• But for long-lasting results, you must focus on diet. Eating lots of dark green leafy vegetables high in magnesium, seeds loaded with beneficial zinc, mushrooms high in B vitamins, and enzymatically rich fruits must be part of your daily regimen. 


I hope you can now have a better understanding of how low stomach acid may be the root cause of your digestive issues. Let’s sum up the main points of this article:

  • Stomach acid is very important to digesting proteins because of how it acidifies the stomach to activate the Gastrin and Pepsin enzymes.
  • Stomach acid also stimulates peristalsis or the muscle coordination of the intestines; so it helps with constipation!
  • It is much more common to have too low stomach acid than it is to have too high stomach acid.
  • The older you are the less likely you are making enough stomach acid and pepsin. Yet, the level of stomach acid is more dependent on lifestyle and diet than age.
  • Betaine Hydrochloride, pepsin enzyme supplementation, and bitter herbs are safe ways to normalize chronic stomach acid deficiency.
  • Testing is relatively non-invasive. Common blood tests like a Comprehensive Metabolic Panel with Phosphorus can be used to better understand your stomach acid levels.

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  • Haas, Elson. “Digestive Aids: Hydrochloric acid”. healthy.net.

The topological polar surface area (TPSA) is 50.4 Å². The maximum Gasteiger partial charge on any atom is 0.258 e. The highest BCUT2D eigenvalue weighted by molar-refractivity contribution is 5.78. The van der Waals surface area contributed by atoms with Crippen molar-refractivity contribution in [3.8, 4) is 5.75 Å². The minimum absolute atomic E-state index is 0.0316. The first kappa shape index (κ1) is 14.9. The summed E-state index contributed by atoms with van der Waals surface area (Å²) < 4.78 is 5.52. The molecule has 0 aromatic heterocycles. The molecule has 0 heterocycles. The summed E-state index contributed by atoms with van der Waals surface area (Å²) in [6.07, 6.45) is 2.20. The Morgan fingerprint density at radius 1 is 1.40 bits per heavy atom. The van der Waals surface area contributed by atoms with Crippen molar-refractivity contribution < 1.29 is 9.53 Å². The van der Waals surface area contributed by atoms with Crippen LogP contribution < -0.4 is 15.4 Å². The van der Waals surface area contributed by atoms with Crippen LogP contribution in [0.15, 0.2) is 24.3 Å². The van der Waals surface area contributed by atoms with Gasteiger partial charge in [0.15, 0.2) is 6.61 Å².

• Feldman M1, Cryer B, McArthur KE, Huet BA, Lee E. Effects of aging and gastritis on gastric acid and pepsin secretion in humans: a prospective study. Gastroenterology. 1996 Apr;110(4):1043-52. https://www.ncbi.nlm.nih.gov/pubmed/8612992
  • McGuigan J E. In: Harrison’s Principles of Internal Medicine. Isselbacher K J, Braunwald E, Wilson J D, Martin J B, Fauci A S, Kasper D L, editors. New York: McGraw–Hill; 1994. pp. 1363–1382.
  • Krasinski SD, Russell RM, Samloff IM, et al. Fundic atrophic gastritis in an elderly population. Effect on hemoglobin and several serum nutritional indicators. J Am Geriatr Soc 1986; 34:800-806.
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  • El-Omar EM, Oien K, El-Nujumi A, Gillen D, Wirz A, Dahill S, Williams C, Ardill JE, McColl KE. Helicobacter Pylori Infection and Chronic Gastric Acid Hyposecretion. Gastroenterology. 1997;113:15–24. [PubMed] 
  • Cohen S. Gastritis and Peptic Ulcer Disease. In: Albert RK, Cohen S, editors. The Merck Manual for Health Care Professionals. 19. Merck Sharp & Dohme Corp; Whitehouse Station, NJ: 2012. [accessed May 1: 2013]. [Online] Gastrointestinal Disorders. http://www.merckmanuals.com/professional/gastrointestinal_disorders/gastritis_and_peptic_ulcer_disease/overview_of_acid_secretion.html.
  • Marc Anthony R. Yago,1 Adam R. Frymoyer,2 Gillian S. Smelick,3 Lynda A. Frassetto,4 Nageshwar R. Budha,3 Mark J. Dresser,3 Joseph A. Ware,3 and Leslie Z. Benet. Gastric Re-acidification with Betaine HCl in Healthy Volunteers with Rabeprazole-Induced Hypochlorhydria. Mol Pharm. 2013 Nov 4; 10(11): 4032–4037.
  • Maton, Anthea; Jean Hopkins; Charles William McLaughlin; Susan Johnson; Maryanna Quon Warner; David LaHart; Jill D. Wright (1993). Human Biology and Health. Englewood Cliffs, New Jersey, USA: Prentice Hall. ISBN 0-13-981176-1.